Ammon Shea recently spent a year of his life reading the OED from start to finish. His book, Reading the OED, has been published by Perigee, so go check it out in your local bookstore. In the post below Ammon reports on the Dictionary Society of North America Conference.
I spent four days last week sitting in a mildly uncomfortable chair and experiencing the distinct pleasure that comes from listening to people far more knowledgeable than I speak on the subject of dictionaries. It was the biannual meeting of the Dictionary Society of North America, held at Indiana University, in Bloomington, and although I learned an enormous amount, I have to confess that there is one question from my time there that still plagues me – why don’t more people go to conferences?
To be more specific about this query, I mean that I don’t quite understand why more people who are not connected with lexicography, linguistics, or some related field do not attend this meeting. I routinely meet people who say they are enchanted by dictionaries, and have questions about how they work and their history, what better way to indulge one’s interest in a subject than to go where you are surrounded by dozens of experts in a field?
Granted, this is not the typical holiday that comes to mind for most, and I guess that is reasonable. But I did see a few attendees, such as my friend Leonard Frey, whose interest in dictionaries is purely amateur (in the best sense of that word), and who drove up from Memphis with his wife. Their obvious enjoyment was so pure and infectious that it constantly reminded me how lucky I was to attend. Among the highlights:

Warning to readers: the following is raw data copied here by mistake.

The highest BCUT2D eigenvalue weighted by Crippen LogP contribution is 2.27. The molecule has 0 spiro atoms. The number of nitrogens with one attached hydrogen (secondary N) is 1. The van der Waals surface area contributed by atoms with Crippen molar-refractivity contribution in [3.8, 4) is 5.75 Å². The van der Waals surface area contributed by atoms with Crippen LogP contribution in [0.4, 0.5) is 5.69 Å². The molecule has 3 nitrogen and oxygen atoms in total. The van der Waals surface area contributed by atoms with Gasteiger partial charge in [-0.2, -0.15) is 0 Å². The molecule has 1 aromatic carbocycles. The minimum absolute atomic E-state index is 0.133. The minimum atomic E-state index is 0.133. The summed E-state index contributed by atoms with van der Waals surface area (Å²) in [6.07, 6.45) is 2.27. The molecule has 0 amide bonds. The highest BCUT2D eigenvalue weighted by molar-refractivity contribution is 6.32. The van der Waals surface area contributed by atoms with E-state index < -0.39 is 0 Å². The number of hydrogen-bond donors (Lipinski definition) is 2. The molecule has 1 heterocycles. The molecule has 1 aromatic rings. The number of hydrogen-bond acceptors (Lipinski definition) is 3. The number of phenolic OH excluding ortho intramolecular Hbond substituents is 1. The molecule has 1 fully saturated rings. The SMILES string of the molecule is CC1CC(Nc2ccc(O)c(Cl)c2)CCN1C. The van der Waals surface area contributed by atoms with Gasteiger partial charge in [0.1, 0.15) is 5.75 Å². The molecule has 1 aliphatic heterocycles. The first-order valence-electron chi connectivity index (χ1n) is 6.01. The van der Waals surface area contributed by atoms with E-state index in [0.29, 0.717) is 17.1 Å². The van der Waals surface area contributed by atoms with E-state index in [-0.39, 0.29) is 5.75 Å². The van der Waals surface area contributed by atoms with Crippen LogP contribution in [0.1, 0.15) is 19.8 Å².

Kate Wild, of the University of Glasgow, gave a talk on re-assessing Samuel Johnson’s usage labels that forever changed the way I’ll read that dictionary. Grant Barrett demonstrated an impressive and potentially enormously productive use of Amazon Turks in creating a database of user-created definitions. And Sarah Ogilvie showed that scholarship and sustaining audience interest need not be mutually exclusive, in a paper that effectively made the case that, while James Murray was certainly one of the greatest lexicographers in history, he was also prone to inordinate bursts of peevishness and paranoia.
However, the greatest enjoyment came from listening to the editors of the Historical Thesaurus of the OED, especially Christian Kay and Irené Wotherspoon (who between them have close to 80 years experience working on that magnificent project). I’ve mentioned the HTOED before, and feel no compunction to avoid repeating myself. If you have any curiosity about the English language go buy yourself a copy – it is not cheap by any means, but no matter the price it is a bargain. And I can imagine no better advocates for it than Kay and Wotherspoon, who exude intellectual grace and humor like few I’ve ever seen. If they decided to write a book on the history of Popsicle sticks and watch fobs I would run out and buy it.
On a side note, I will be taking a hiatus from this blog for the next three months, while I finish a book. See you all again soon.